is larger then this code is well-defined and results in z
being 1
).
In C and C++, z <<= 31
is defined as z = z << 31
.
In C11, <<
is explained as (6.5.7/4):
The result of
E1 << E2
isE1
left-shiftedE2
bit positions; vacated bits are filled with zeros. [...] IfE1
has a signed type and nonnegative value, andE1
×2
^{E2} is representable in the result type, then that is the resulting value; otherwise, the behavior is undefined.
In this case E1
is z
which is 1
, and E2
is 31
. However, 2^{31} is not representable in a 32-bit int
whose maximum value is 2^{31} - 1, therefore the behaviour is undefined.
When undefined behaviour occurs anything can happen, ranging from you seeing unexpected output, to the program crashing, to missiles being launched, and so on.
In C99, C++98 and C++03 <<
has a similar definition; 1 << 31
is undefined behaviour in all of those (for 32-bit or smaller ints).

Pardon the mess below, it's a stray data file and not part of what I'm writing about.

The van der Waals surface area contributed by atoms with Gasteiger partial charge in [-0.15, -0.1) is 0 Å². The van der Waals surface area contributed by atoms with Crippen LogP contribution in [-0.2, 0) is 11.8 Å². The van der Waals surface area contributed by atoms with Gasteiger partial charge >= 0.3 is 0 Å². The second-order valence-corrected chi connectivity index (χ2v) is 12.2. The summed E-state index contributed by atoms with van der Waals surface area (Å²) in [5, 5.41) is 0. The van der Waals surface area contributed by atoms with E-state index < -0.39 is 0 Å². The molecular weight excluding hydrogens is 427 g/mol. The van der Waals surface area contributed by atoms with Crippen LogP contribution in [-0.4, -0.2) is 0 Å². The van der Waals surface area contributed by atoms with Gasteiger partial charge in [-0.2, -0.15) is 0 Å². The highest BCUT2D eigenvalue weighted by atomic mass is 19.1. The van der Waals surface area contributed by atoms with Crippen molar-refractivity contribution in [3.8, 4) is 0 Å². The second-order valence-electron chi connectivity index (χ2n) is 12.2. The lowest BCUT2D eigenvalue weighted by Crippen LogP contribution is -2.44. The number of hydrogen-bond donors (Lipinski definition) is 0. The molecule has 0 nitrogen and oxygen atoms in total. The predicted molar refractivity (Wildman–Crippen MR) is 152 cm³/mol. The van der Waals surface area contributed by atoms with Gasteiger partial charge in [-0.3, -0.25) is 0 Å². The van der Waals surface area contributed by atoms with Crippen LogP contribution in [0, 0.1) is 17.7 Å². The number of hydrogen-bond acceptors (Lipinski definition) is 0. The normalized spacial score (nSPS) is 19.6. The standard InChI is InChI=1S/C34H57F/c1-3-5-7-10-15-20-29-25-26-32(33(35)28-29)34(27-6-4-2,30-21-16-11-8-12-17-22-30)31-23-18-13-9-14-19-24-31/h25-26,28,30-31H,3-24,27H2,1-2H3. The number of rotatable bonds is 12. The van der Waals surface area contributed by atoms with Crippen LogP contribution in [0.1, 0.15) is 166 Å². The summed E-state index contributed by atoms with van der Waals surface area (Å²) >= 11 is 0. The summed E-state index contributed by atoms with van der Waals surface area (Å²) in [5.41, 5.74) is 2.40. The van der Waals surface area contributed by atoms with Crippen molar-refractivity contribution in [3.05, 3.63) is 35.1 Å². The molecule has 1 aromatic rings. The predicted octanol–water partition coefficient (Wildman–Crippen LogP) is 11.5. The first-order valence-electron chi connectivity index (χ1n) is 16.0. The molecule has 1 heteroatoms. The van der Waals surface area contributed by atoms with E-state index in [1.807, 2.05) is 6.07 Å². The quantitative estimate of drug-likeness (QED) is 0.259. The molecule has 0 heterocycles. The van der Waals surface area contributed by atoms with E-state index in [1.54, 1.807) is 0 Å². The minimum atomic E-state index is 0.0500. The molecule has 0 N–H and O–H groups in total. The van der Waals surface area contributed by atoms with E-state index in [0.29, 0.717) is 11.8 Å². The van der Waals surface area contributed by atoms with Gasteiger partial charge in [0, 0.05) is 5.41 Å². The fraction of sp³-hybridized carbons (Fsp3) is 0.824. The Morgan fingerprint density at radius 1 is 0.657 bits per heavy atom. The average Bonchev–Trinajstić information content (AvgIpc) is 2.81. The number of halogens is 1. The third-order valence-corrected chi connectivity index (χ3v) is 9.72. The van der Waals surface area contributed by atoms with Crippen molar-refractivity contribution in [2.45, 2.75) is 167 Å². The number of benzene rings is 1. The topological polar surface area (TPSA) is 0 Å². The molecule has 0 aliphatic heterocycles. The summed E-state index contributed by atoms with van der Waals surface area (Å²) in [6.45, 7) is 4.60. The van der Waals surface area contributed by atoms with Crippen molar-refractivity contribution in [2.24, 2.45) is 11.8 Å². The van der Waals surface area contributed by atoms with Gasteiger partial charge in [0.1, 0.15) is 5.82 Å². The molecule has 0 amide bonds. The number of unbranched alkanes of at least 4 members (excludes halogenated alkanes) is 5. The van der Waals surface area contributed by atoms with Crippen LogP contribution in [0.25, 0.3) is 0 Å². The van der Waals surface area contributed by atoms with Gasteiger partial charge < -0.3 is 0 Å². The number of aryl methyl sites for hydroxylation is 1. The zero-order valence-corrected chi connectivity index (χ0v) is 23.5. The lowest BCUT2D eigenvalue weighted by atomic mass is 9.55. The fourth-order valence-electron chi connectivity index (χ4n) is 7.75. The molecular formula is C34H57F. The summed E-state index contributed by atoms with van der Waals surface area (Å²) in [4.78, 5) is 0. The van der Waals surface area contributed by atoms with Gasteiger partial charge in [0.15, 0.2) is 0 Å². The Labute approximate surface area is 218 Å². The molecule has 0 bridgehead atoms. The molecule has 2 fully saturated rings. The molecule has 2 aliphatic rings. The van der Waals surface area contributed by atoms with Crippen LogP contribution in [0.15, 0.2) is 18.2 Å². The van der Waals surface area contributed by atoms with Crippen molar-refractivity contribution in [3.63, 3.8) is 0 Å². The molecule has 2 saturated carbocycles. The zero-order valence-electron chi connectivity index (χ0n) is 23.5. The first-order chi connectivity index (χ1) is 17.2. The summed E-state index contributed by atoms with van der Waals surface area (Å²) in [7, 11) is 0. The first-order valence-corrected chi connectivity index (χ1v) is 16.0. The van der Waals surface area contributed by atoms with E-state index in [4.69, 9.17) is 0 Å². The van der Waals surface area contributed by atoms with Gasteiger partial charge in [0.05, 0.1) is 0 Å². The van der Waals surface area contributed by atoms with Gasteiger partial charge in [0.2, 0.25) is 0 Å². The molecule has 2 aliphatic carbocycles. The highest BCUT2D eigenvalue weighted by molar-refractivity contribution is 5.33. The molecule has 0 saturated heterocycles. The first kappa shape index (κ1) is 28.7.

In C++11 and C++14 there is an option you can test, std::numeric_limits<int>::is_modulo
. If this is true
then in some people's opinion, it means that integer overflow is no longer undefined, and so the result of 1 << 31
must be INT_MIN
. For further discussion of this topic see this thread.
Supposing we get this far (i.e. your system has 32-bit ints, and std::numeric_limits<int>::is_modulo == true
, and you side with those who interpret the standard as saying that there is no UB on signed int overflow in this situation) then we have the following:
assert( CHAR_BIT * sizeof(int) == 32 );
assert( std::numeric_limits<int>::is_modulo == true );
int z = 1;
z <<= 31;
assert(z == INT_MIN);
Now to discuss z >>= 31
. This is defined as z = z >> 31;
. In C++11 5.8/3:
The value of E1 >> E2 is E1 right-shifted E2 bit positions. [...] If E1 has a signed type and a negative value, the resulting value is implementation-defined.